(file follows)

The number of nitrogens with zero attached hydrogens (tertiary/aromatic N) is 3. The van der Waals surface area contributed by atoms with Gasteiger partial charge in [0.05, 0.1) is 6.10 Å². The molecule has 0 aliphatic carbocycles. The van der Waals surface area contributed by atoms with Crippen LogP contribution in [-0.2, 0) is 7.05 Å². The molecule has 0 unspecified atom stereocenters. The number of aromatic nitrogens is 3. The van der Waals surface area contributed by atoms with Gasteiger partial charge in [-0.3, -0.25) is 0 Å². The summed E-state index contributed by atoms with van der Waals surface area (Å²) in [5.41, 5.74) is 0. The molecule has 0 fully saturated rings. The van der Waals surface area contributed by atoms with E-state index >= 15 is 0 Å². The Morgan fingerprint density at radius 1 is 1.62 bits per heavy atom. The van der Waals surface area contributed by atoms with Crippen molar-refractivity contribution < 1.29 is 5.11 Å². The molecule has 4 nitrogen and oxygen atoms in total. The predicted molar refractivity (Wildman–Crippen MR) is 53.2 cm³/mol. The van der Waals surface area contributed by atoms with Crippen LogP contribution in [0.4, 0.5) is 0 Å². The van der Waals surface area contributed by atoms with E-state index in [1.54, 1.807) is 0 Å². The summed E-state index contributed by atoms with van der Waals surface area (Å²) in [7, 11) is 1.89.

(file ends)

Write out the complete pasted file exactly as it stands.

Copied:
The number of nitrogens with zero attached hydrogens (tertiary/aromatic N) is 3. The van der Waals surface area contributed by atoms with Gasteiger partial charge in [0.05, 0.1) is 6.10 Å². The molecule has 0 aliphatic carbocycles. The van der Waals surface area contributed by atoms with Crippen LogP contribution in [-0.2, 0) is 7.05 Å². The molecule has 0 unspecified atom stereocenters. The number of aromatic nitrogens is 3. The van der Waals surface area contributed by atoms with Gasteiger partial charge in [-0.3, -0.25) is 0 Å². The summed E-state index contributed by atoms with van der Waals surface area (Å²) in [5.41, 5.74) is 0. The molecule has 0 fully saturated rings. The van der Waals surface area contributed by atoms with E-state index >= 15 is 0 Å². The Morgan fingerprint density at radius 1 is 1.62 bits per heavy atom. The van der Waals surface area contributed by atoms with Crippen molar-refractivity contribution < 1.29 is 5.11 Å². The molecule has 4 nitrogen and oxygen atoms in total. The predicted molar refractivity (Wildman–Crippen MR) is 53.2 cm³/mol. The van der Waals surface area contributed by atoms with Crippen LogP contribution in [0.4, 0.5) is 0 Å². The van der Waals surface area contributed by atoms with E-state index in [1.54, 1.807) is 0 Å². The summed E-state index contributed by atoms with van der Waals surface area (Å²) in [7, 11) is 1.89.